H.L. Mencken, Prejudices: Second Series, 1920
Mencken continues to be one of my favorite writers in the English language; his humor, propensity for metaphor and clever turns of phrase are second to none. Mencken was a major influence in my literary development. He introduced me to the joy of parsing language.
I have received several comments characterizing my writing style as pretentious, dry and boring. While I bristle at the former, as it makes claims about intentions which are frankly known only to me, the latter are legitimate complaints. I hope in this post to touch on several influences which will explain, if not excuse, my writing.
I have always been a reader, although my taste generally encompassed a very narrow range. I primarily read fantasy and Science Fiction, the vast majority of which had engaging plots and were tightly written to that effect. There is something to be said for this kind of writing, and I devoured them at an increasing rate. At one point, this was after my high school graduation, I was reading the works of Philip K Dick and Kurt Vonnegut at a rate of almost a book a day. This amounts to roughly $300 over the course of a few weeks! I still enjoy these genres and the writing style that accompanies them, which is genuinely efficient. Plot is the primary focus and the utilitarian prose reflects that.
I eventually stumbled upon "the classics" and fell in love with Russian literature. Dostoevsky, Gogol, Pushkin and Chekhov were all I read for a great while.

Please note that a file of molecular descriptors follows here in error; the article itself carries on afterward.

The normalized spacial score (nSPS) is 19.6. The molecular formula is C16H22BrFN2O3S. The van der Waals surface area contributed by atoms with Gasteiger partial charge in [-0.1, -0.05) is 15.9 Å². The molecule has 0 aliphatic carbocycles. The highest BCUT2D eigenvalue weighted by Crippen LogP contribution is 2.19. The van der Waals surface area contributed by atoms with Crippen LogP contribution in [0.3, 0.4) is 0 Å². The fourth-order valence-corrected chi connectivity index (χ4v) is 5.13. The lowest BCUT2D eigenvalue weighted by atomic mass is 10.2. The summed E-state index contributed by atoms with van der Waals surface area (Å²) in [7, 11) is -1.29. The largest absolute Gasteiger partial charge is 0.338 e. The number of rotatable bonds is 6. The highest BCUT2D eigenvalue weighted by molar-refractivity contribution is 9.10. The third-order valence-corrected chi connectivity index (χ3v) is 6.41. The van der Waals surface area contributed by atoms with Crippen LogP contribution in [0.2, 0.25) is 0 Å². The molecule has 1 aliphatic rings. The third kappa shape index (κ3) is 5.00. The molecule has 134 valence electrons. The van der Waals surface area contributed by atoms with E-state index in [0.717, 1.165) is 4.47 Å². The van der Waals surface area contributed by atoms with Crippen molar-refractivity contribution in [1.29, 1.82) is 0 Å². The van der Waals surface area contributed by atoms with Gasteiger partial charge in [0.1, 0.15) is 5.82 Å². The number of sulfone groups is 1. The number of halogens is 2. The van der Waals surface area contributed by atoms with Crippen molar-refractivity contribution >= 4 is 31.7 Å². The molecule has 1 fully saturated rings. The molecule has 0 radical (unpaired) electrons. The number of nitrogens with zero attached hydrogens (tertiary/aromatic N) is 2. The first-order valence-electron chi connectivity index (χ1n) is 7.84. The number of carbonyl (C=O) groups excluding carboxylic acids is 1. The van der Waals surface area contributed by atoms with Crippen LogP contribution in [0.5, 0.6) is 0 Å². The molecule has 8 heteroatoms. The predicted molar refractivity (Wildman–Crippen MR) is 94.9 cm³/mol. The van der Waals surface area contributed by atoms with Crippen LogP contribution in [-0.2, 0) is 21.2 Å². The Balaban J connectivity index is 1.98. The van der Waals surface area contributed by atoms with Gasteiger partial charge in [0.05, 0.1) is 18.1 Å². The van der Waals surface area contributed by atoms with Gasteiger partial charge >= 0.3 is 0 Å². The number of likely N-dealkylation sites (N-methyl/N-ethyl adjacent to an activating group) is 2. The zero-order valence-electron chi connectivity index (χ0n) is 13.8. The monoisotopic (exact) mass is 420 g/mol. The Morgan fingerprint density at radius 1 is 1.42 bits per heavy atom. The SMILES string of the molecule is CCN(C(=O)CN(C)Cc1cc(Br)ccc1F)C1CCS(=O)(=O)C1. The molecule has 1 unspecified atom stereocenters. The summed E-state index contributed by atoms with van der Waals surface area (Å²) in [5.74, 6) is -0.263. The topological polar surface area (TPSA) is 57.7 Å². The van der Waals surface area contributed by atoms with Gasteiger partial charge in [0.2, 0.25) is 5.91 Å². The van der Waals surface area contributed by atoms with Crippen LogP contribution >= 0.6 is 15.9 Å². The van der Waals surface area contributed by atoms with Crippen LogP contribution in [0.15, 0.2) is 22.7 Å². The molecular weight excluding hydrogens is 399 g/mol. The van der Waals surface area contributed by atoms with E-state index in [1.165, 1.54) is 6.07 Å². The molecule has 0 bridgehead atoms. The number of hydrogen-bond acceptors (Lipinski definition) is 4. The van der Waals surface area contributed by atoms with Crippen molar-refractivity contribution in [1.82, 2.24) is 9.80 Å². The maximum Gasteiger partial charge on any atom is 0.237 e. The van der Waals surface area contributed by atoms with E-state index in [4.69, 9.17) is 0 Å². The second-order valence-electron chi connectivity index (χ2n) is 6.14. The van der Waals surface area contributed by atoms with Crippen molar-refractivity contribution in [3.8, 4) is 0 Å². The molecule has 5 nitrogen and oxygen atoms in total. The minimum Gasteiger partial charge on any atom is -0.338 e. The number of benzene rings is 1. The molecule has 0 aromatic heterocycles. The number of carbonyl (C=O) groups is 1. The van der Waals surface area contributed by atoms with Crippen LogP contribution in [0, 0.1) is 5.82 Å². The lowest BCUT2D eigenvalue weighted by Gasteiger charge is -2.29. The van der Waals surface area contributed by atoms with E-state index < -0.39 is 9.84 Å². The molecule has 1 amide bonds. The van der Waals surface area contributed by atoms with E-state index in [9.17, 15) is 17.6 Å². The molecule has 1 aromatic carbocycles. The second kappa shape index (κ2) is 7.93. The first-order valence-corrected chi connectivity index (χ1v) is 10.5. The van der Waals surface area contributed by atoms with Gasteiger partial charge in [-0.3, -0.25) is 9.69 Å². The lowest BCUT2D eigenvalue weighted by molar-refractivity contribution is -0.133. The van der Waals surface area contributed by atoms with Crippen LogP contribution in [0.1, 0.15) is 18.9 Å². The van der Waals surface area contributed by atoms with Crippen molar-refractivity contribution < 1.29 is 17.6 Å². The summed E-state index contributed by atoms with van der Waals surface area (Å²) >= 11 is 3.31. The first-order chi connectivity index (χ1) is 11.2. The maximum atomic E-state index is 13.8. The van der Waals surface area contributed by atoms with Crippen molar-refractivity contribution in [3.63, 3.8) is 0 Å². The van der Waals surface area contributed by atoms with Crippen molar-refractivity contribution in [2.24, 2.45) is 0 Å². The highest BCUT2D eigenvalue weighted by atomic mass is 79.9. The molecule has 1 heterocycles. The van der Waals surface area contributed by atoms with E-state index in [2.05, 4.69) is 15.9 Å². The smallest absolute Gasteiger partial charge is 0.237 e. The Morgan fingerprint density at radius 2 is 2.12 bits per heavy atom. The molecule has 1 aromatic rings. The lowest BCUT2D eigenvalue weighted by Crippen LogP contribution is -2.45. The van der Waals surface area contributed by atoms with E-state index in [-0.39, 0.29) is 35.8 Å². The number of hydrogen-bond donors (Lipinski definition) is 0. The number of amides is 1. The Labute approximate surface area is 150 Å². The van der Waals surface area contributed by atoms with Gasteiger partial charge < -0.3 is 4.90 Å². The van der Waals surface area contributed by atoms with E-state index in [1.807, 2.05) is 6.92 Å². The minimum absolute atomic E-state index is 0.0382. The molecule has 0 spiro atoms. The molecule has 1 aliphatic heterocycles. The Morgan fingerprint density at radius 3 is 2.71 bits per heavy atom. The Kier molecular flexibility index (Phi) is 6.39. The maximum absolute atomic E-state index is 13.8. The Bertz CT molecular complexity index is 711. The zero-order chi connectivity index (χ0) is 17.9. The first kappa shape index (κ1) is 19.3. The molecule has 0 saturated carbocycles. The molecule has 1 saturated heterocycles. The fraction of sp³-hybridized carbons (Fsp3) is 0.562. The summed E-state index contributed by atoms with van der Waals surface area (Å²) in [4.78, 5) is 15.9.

A shift in focus from plot to characterization and theme resulted in a shift in writing style. There was more plot in the first 20 pages of 'The Icarus Hunt' by Timothy Zahn than the entirety of Dostoevsky's 'Notes from Underground'; the former required a strict adherence to action and movement while the latter had recourse to detailed dialogue and description. While neither tool is inherently better than another, the scale of the canvas determining the size of the brush, I did find the styles and themes of classical literature more rewarding.
Finally, I began to read philosophy and popular science books. I started with classical western philosophy such as Plato and David Hume, and progressed to Bertrand Russell, A J Ayers, Rudolf Carnap and Daniel Dennett. At the same time I read as much science as I could, both online and off, mainly focusing around Economics, Cognitive Science, Physics, Probability and Evolutionary Biology.
It is from these that I am mainly influenced; the counter-intuitive nature of much of their conclusions had to be reasoned with a clarity and precision that demanded careful wording. From my study of classical philosophy I learned to be wary of casual, non-rigorous exposition. Too many great minds had fallen pray to vague arguments and intimations that relied on the prevailing intuitions of the day rather than explicit logical inference.
I came to realize the strengths of using precise, technical vocabulary in addition to enjoying the creative imagery and phrasing of Pushkin and Mencken. Whether or not I am successful at melding the two is up for debate, but I find it difficult to write any other way.